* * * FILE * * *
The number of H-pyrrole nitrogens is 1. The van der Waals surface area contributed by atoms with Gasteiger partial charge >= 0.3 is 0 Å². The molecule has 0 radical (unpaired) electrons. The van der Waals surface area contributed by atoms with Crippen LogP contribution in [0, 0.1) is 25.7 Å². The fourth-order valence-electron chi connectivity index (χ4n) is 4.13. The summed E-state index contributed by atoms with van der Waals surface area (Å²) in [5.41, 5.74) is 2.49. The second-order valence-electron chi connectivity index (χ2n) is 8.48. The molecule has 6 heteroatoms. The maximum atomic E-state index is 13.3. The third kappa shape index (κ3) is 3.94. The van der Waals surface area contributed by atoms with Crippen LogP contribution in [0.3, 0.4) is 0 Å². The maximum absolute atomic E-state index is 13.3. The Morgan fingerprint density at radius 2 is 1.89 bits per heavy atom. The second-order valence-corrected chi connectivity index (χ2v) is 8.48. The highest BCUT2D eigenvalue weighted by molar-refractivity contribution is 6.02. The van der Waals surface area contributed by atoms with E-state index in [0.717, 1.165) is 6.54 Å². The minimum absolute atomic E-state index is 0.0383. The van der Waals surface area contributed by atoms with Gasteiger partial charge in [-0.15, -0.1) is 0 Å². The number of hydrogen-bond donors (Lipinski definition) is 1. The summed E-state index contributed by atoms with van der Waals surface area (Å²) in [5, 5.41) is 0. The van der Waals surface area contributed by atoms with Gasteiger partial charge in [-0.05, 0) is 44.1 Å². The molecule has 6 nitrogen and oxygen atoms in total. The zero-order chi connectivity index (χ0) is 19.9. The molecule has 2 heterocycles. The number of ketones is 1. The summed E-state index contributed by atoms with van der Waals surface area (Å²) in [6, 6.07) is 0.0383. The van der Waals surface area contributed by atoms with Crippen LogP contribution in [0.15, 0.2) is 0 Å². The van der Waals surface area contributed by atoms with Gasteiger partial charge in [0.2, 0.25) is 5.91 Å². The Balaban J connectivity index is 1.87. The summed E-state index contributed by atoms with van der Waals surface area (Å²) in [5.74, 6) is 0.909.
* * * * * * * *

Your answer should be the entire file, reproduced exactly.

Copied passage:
The number of H-pyrrole nitrogens is 1. The van der Waals surface area contributed by atoms with Gasteiger partial charge >= 0.3 is 0 Å². The molecule has 0 radical (unpaired) electrons. The van der Waals surface area contributed by atoms with Crippen LogP contribution in [0, 0.1) is 25.7 Å². The fourth-order valence-electron chi connectivity index (χ4n) is 4.13. The summed E-state index contributed by atoms with van der Waals surface area (Å²) in [5.41, 5.74) is 2.49. The second-order valence-electron chi connectivity index (χ2n) is 8.48. The molecule has 6 heteroatoms. The maximum atomic E-state index is 13.3. The third kappa shape index (κ3) is 3.94. The van der Waals surface area contributed by atoms with Crippen LogP contribution in [0.3, 0.4) is 0 Å². The maximum absolute atomic E-state index is 13.3. The Morgan fingerprint density at radius 2 is 1.89 bits per heavy atom. The second-order valence-corrected chi connectivity index (χ2v) is 8.48. The highest BCUT2D eigenvalue weighted by molar-refractivity contribution is 6.02. The van der Waals surface area contributed by atoms with E-state index in [0.717, 1.165) is 6.54 Å². The minimum absolute atomic E-state index is 0.0383. The van der Waals surface area contributed by atoms with Gasteiger partial charge in [-0.15, -0.1) is 0 Å². The number of hydrogen-bond donors (Lipinski definition) is 1. The summed E-state index contributed by atoms with van der Waals surface area (Å²) in [5, 5.41) is 0. The van der Waals surface area contributed by atoms with Gasteiger partial charge in [-0.05, 0) is 44.1 Å². The molecule has 6 nitrogen and oxygen atoms in total. The zero-order chi connectivity index (χ0) is 19.9. The molecule has 2 heterocycles. The number of ketones is 1. The summed E-state index contributed by atoms with van der Waals surface area (Å²) in [6, 6.07) is 0.0383. The van der Waals surface area contributed by atoms with Crippen LogP contribution in [0.15, 0.2) is 0 Å². The van der Waals surface area contributed by atoms with Gasteiger partial charge in [0.2, 0.25) is 5.91 Å². The Balaban J connectivity index is 1.87. The summed E-state index contributed by atoms with van der Waals surface area (Å²) in [5.74, 6) is 0.909.